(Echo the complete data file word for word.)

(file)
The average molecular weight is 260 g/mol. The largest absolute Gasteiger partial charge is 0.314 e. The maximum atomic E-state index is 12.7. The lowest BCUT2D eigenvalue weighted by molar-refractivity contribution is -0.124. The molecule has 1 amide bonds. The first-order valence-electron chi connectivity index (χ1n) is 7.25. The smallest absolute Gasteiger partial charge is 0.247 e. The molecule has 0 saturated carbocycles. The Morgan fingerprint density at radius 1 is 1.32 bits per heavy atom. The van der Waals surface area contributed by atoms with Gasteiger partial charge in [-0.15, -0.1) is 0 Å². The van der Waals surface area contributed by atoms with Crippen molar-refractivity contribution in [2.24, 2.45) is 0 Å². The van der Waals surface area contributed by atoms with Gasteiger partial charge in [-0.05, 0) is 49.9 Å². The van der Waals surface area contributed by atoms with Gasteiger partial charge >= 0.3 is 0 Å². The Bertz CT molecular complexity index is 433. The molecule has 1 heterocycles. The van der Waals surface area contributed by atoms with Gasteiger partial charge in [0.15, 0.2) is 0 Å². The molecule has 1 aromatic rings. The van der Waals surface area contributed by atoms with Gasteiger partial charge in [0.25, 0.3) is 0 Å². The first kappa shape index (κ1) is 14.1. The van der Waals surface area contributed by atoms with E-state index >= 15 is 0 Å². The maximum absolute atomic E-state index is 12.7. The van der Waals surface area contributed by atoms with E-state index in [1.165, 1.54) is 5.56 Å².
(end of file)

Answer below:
The average molecular weight is 260 g/mol. The largest absolute Gasteiger partial charge is 0.314 e. The maximum atomic E-state index is 12.7. The lowest BCUT2D eigenvalue weighted by molar-refractivity contribution is -0.124. The molecule has 1 amide bonds. The first-order valence-electron chi connectivity index (χ1n) is 7.25. The smallest absolute Gasteiger partial charge is 0.247 e. The molecule has 0 saturated carbocycles. The Morgan fingerprint density at radius 1 is 1.32 bits per heavy atom. The van der Waals surface area contributed by atoms with Gasteiger partial charge in [-0.15, -0.1) is 0 Å². The van der Waals surface area contributed by atoms with Crippen molar-refractivity contribution in [2.24, 2.45) is 0 Å². The van der Waals surface area contributed by atoms with Gasteiger partial charge in [-0.05, 0) is 49.9 Å². The van der Waals surface area contributed by atoms with Gasteiger partial charge >= 0.3 is 0 Å². The Bertz CT molecular complexity index is 433. The molecule has 1 heterocycles. The van der Waals surface area contributed by atoms with Gasteiger partial charge in [0.15, 0.2) is 0 Å². The molecule has 1 aromatic rings. The van der Waals surface area contributed by atoms with Gasteiger partial charge in [0.25, 0.3) is 0 Å². The first kappa shape index (κ1) is 14.1. The van der Waals surface area contributed by atoms with E-state index >= 15 is 0 Å². The maximum absolute atomic E-state index is 12.7. The van der Waals surface area contributed by atoms with E-state index in [1.165, 1.54) is 5.56 Å².